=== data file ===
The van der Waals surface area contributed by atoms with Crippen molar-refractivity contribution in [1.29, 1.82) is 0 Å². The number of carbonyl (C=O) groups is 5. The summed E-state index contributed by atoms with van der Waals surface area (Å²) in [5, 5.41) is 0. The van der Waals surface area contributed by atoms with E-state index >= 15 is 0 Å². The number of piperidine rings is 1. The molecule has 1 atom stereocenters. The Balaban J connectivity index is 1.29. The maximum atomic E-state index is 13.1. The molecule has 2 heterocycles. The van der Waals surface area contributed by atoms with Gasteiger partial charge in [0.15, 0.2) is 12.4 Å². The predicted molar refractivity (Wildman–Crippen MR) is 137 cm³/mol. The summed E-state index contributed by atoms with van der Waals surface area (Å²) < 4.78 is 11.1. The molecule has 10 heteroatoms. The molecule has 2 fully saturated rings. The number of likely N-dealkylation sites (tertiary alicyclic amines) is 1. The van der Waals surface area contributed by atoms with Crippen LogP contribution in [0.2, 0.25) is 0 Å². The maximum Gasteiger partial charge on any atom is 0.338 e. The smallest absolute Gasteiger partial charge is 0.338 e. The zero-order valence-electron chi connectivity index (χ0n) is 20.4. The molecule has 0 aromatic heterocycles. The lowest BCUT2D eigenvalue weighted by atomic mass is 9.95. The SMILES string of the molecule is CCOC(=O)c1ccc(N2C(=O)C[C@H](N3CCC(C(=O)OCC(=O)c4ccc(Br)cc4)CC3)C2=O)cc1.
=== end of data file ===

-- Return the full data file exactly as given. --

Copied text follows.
The van der Waals surface area contributed by atoms with Crippen molar-refractivity contribution in [1.29, 1.82) is 0 Å². The number of carbonyl (C=O) groups is 5. The summed E-state index contributed by atoms with van der Waals surface area (Å²) in [5, 5.41) is 0. The van der Waals surface area contributed by atoms with E-state index >= 15 is 0 Å². The number of piperidine rings is 1. The molecule has 1 atom stereocenters. The Balaban J connectivity index is 1.29. The maximum atomic E-state index is 13.1. The molecule has 2 heterocycles. The van der Waals surface area contributed by atoms with Gasteiger partial charge in [0.15, 0.2) is 12.4 Å². The predicted molar refractivity (Wildman–Crippen MR) is 137 cm³/mol. The summed E-state index contributed by atoms with van der Waals surface area (Å²) < 4.78 is 11.1. The molecule has 10 heteroatoms. The molecule has 2 fully saturated rings. The number of likely N-dealkylation sites (tertiary alicyclic amines) is 1. The van der Waals surface area contributed by atoms with Crippen LogP contribution in [0.2, 0.25) is 0 Å². The maximum Gasteiger partial charge on any atom is 0.338 e. The smallest absolute Gasteiger partial charge is 0.338 e. The zero-order valence-electron chi connectivity index (χ0n) is 20.4. The molecule has 0 aromatic heterocycles. The lowest BCUT2D eigenvalue weighted by atomic mass is 9.95. The SMILES string of the molecule is CCOC(=O)c1ccc(N2C(=O)C[C@H](N3CCC(C(=O)OCC(=O)c4ccc(Br)cc4)CC3)C2=O)cc1.